Subsidiarity is the principle which regulates the exercise of EU powers. It determines whether the EU can intervene or should let member states take action. It ensures that powers are exercised at the appropriate level. The subsidiarity principle acts as both a check on the need to take action at union level and ensures that, where it is needed, effective action is taken at the EU level. Judgments on subsidiarity compliance essentially require political rather than legal judgment. Each sectoral committee is delegated with the power to conduct subsidiarity checks on behalf of both Houses on all draft legislative Acts within their remit. If the committee considers that there is a subsidiarity infringement and agrees that a reasoned opinion should be prepared, it adopts a report containing a reasoned opinion and the Chairman tables a motion in the House. I am therefore introducing this reasoned opinion as Chair of the Oireachtas Joint Committee on Housing, Planning and Local Government.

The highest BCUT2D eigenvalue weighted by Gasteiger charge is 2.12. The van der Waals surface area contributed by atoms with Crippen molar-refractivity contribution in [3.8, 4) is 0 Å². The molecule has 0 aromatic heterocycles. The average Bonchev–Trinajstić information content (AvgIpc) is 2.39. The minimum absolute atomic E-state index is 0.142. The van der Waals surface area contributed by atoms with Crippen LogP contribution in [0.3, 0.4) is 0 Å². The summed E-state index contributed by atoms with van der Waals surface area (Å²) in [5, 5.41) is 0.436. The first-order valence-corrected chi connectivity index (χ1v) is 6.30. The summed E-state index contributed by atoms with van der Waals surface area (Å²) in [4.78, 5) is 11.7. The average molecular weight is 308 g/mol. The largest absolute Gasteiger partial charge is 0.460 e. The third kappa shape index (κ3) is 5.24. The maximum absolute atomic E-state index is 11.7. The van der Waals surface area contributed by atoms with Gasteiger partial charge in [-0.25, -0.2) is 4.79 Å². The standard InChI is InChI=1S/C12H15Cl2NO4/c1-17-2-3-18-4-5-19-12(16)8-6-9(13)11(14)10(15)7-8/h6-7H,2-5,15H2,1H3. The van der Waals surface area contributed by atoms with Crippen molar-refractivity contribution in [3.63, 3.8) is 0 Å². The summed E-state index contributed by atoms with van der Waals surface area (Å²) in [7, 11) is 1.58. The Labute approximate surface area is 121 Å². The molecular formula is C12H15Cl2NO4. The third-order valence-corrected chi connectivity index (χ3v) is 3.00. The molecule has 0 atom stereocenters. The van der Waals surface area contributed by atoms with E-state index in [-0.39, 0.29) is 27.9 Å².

On 1 February 2018, the European Commission published a proposal for a recast of the current drinking water directive, the ultimate purpose of which is to ensure the provision of high-quality drinking water in light of the latest scientific advice and to help customers access this water and to find reliable information about its supply. The proposal is a response to the successful European citizens' initiative, Right2Water, which received the support of 1.6 million Europeans. The initiative was submitted to the Commission in December 2013 and urged in particular that EU institutions and member states be obliged to ensure that all inhabitants enjoy the right to water and sanitation and that the EU increase its efforts to achieve universal access to water and sanitation.